Add godliness, holiness of life in every shape, but especially to discharge your obligations to God and to one another. Make it manifest that you love God, by reverencing and obeying Him.
Add brotherly kindness. By indifferent, shy, cool and distant or careless conduct to each other, brethren dampen affection, weaken the bonds of union, excite jealousies, suspicions, evil surmisings, and evil speakings, but by uniform kindness all the opposites.
Add charity. The principle of which is strict union in the affection of the heart to God and a corresponding feeling for man. Its fruit embraces all the train of kind offices, which we perform for the comfort, assistances, relief, and, in a word the happiness of our fellow creatures. It is greater than faith or hope; for the two latter only affect ourselves. This side the grave, but charity extend from us to others, and lives beyond time. It edifies ourselves and others in the end of the commandment is to be followed after, suffereth long is kind, envieth not, vaunteth not itself, is not puffed up, does not behave unseemly, covers the multitude of sins - seeks not his own, is not easily provoked, thinks no evil, rejoices not in iniquity, but rejoices in the Truth, beareth all things, believeth all things, hopeth all things, endureth all things; never faileth. Look to it, brethren; we profess to be the people of God. It is a principle or a grace, not likely to be possessed without showing itself in all the above forms; and if we do not exhibit the true character drawn by inspiration, we had better never professed it. Perhaps had better never heard of it. Without this grace, we are but doomed to repeat the cry, “Our lamps are gone out!” Examine yourselves; if your course of life generally is that of charity, your vessels are supplied.
If you have young ministers of the Gospel who may err in knowledge or doctrine, faithfully expound unto them the way of the Lord more perfectly, and when either old or young are faithful to their trusts, think it not a hardship to esteem them highly for their works’ sake and be careful to discharge your duty as churches to them and you who are pastors or preachers, think it not a small charge which is committed to your trust. And remember that a dozen tearful exhortations from you may not be sufficient to repair the mischief done by one bad example; take no active part in politics: it will hobble your feet, and detract from the sacredness of your holy office, weaken the bonds of brotherhood and risk, circumscribing your usefulness.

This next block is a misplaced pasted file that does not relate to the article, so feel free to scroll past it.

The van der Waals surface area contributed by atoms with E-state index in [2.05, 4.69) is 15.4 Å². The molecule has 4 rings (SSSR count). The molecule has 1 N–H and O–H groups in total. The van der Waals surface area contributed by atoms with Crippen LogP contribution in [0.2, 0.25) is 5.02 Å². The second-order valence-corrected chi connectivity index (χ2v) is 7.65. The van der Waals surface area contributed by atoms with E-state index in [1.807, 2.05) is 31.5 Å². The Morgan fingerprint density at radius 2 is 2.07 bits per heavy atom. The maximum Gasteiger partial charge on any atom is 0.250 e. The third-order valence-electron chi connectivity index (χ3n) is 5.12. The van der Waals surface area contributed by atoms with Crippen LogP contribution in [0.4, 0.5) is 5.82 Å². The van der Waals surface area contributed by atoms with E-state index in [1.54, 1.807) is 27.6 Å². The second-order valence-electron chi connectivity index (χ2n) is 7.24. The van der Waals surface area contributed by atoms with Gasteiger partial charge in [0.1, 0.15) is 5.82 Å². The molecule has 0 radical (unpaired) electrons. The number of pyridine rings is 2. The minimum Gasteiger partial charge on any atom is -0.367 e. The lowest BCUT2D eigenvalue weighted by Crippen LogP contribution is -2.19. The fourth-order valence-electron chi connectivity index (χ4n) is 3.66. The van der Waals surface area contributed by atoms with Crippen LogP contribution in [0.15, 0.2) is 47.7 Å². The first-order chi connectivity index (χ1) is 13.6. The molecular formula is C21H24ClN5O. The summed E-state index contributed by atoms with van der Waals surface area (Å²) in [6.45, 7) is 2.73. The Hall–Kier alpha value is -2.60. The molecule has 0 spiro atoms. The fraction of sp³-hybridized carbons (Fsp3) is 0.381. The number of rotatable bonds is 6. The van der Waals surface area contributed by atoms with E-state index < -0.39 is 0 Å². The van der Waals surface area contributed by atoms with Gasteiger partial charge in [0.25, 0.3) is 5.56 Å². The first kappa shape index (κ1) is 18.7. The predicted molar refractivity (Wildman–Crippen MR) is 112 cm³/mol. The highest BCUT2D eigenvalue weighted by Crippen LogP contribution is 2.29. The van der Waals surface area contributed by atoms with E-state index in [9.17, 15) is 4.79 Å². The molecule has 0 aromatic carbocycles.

Be sure to keep up strict and Scriptural discipline in all the churches. Let no personal variances or disputes come into the churches, until the parties have taken the steps prescribed in Matthew xviii, 15-17. And let no public offence or abomination committed by a member, pass unnoticed; and be sure to specify charges, and specify truly and correctly. If the member of one church sees this in the member of another, take the earliest opportunity to inform his respective church. If you neglect to do so from fear of creating prejudice against yourself, you then become partaker of his offence and aid in injuring the cause of Truth. The sooner you take hold of disorder to correct it the better it will be. Be punctual in attending your stated meetings, whither you have a preacher or not; and talk and sing and pray together. Are any of you without a pastor, pray ye the Lord of the harvest that He will send forth laborers into His harvest. Should a member of a church crave a letter of dismission, and the church know the reason thereof to be a want of fellowship with the said church, or with any member thereof, it would not be orderly to grant the petitioner a letter “in full fellowship;” neither to grant such a letter to a member or person for whom the church has not fellowship. And forasmuch as no member should leave the fellowship of the church to be from among disorder, but stay to the last and keep disorder out of the church. Therefore any person so getting a letter is guilty of disorder. And bear it constantly in mind that a member holding a letter under such circumstances, has not in any wise transferred nor removed his membership, but stands in all respects a member of the church whence he obtained his letter, and is as much bound to attend conference and discharge all other duties to the church, as if he had no letter, until he shall have handed it to another church, and have been received and acknowledged a member of the latter. Hence the church who grants a letter of dismission is as much bound to watch over the dismissed member for good and to call him to account before her for any disorder as though she had given no dismission. If one member bring a charge against another, give a patient investigation of such charge, before you take up any thing else. If the charge fails to be established, then take up the case of the accuser, if he be thought worthy of censure. In the event that two or three members should be expelled for disagreement between themselves, either one may be restored to fellowship upon such confession as will satisfy all the church, even though the expelled number should not be reconciled with each other. If a member abruptly withdraws himself from the fellowship of any church without a letter of dismission and through disaffection to the church, the sentence of expulsion should be pronounced against him by said church. If she does not so act, she must stand as worthy of censure, and guilty of such disorder, as he may have charged her with having committed. We would recommend the churches throughout, at every meeting, to have the proceedings of each preceding conference read. Treat excommunicated persons with kindness.